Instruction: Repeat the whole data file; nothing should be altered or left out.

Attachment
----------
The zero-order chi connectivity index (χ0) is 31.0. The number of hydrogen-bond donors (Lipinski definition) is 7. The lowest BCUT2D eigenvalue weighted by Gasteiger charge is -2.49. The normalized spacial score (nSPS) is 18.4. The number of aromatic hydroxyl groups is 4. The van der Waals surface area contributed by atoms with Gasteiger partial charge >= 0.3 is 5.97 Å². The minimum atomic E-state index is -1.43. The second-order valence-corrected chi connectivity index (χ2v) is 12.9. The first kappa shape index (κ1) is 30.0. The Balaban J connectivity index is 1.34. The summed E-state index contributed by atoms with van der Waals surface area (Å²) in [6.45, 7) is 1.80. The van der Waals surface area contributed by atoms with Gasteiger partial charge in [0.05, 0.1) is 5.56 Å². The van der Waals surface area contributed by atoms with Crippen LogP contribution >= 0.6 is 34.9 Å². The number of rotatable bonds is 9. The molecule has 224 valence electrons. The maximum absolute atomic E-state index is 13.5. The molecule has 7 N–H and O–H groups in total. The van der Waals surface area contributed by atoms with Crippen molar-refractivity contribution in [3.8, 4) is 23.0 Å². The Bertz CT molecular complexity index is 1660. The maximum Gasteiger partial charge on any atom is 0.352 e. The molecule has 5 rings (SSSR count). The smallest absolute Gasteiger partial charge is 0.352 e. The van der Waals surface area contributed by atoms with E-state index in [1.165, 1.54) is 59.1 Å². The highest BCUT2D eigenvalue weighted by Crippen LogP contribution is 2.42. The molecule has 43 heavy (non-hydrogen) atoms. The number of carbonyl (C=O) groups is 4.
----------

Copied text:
The zero-order chi connectivity index (χ0) is 31.0. The number of hydrogen-bond donors (Lipinski definition) is 7. The lowest BCUT2D eigenvalue weighted by Gasteiger charge is -2.49. The normalized spacial score (nSPS) is 18.4. The number of aromatic hydroxyl groups is 4. The van der Waals surface area contributed by atoms with Gasteiger partial charge >= 0.3 is 5.97 Å². The minimum atomic E-state index is -1.43. The second-order valence-corrected chi connectivity index (χ2v) is 12.9. The first kappa shape index (κ1) is 30.0. The Balaban J connectivity index is 1.34. The summed E-state index contributed by atoms with van der Waals surface area (Å²) in [6.45, 7) is 1.80. The van der Waals surface area contributed by atoms with Gasteiger partial charge in [0.05, 0.1) is 5.56 Å². The van der Waals surface area contributed by atoms with Crippen LogP contribution >= 0.6 is 34.9 Å². The number of rotatable bonds is 9. The molecule has 224 valence electrons. The maximum absolute atomic E-state index is 13.5. The molecule has 7 N–H and O–H groups in total. The van der Waals surface area contributed by atoms with Crippen molar-refractivity contribution in [3.8, 4) is 23.0 Å². The Bertz CT molecular complexity index is 1660. The maximum Gasteiger partial charge on any atom is 0.352 e. The molecule has 5 rings (SSSR count). The smallest absolute Gasteiger partial charge is 0.352 e. The van der Waals surface area contributed by atoms with E-state index in [1.165, 1.54) is 59.1 Å². The highest BCUT2D eigenvalue weighted by Crippen LogP contribution is 2.42. The molecule has 43 heavy (non-hydrogen) atoms. The number of carbonyl (C=O) groups is 4.